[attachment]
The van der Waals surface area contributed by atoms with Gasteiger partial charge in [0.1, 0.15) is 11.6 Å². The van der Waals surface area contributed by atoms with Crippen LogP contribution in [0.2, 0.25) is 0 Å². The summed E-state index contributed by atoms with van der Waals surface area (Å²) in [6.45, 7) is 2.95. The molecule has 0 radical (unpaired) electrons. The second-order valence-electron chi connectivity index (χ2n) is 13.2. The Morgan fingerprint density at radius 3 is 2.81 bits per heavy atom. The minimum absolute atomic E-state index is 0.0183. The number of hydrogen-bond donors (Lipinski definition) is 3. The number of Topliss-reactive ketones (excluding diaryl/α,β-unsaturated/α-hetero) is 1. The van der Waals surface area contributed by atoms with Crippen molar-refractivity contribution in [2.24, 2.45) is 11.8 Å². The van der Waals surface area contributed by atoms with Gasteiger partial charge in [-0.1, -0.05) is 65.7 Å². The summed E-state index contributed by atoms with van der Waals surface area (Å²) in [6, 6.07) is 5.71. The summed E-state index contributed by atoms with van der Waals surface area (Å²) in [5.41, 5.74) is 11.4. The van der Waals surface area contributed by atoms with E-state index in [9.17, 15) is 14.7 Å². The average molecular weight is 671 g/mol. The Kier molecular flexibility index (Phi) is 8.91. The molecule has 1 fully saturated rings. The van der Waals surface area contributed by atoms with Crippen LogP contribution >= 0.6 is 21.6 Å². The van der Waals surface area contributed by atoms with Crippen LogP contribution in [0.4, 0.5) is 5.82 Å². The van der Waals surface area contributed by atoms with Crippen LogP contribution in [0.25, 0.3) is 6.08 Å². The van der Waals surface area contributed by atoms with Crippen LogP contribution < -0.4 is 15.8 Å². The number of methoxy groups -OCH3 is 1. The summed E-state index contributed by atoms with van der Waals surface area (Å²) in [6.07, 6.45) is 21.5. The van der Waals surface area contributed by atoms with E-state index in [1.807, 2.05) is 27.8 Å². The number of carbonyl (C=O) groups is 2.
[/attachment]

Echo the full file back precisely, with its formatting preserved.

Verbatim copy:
The van der Waals surface area contributed by atoms with Gasteiger partial charge in [0.1, 0.15) is 11.6 Å². The van der Waals surface area contributed by atoms with Crippen LogP contribution in [0.2, 0.25) is 0 Å². The summed E-state index contributed by atoms with van der Waals surface area (Å²) in [6.45, 7) is 2.95. The molecule has 0 radical (unpaired) electrons. The second-order valence-electron chi connectivity index (χ2n) is 13.2. The Morgan fingerprint density at radius 3 is 2.81 bits per heavy atom. The minimum absolute atomic E-state index is 0.0183. The number of hydrogen-bond donors (Lipinski definition) is 3. The number of Topliss-reactive ketones (excluding diaryl/α,β-unsaturated/α-hetero) is 1. The van der Waals surface area contributed by atoms with Crippen molar-refractivity contribution in [2.24, 2.45) is 11.8 Å². The van der Waals surface area contributed by atoms with Gasteiger partial charge in [-0.1, -0.05) is 65.7 Å². The summed E-state index contributed by atoms with van der Waals surface area (Å²) in [6, 6.07) is 5.71. The summed E-state index contributed by atoms with van der Waals surface area (Å²) in [5.41, 5.74) is 11.4. The van der Waals surface area contributed by atoms with E-state index in [9.17, 15) is 14.7 Å². The average molecular weight is 671 g/mol. The Kier molecular flexibility index (Phi) is 8.91. The molecule has 1 fully saturated rings. The van der Waals surface area contributed by atoms with Crippen LogP contribution >= 0.6 is 21.6 Å². The van der Waals surface area contributed by atoms with Crippen LogP contribution in [0.4, 0.5) is 5.82 Å². The van der Waals surface area contributed by atoms with Crippen LogP contribution in [0.25, 0.3) is 6.08 Å². The van der Waals surface area contributed by atoms with Crippen LogP contribution < -0.4 is 15.8 Å². The number of methoxy groups -OCH3 is 1. The summed E-state index contributed by atoms with van der Waals surface area (Å²) in [6.07, 6.45) is 21.5. The van der Waals surface area contributed by atoms with E-state index in [1.807, 2.05) is 27.8 Å². The number of carbonyl (C=O) groups is 2.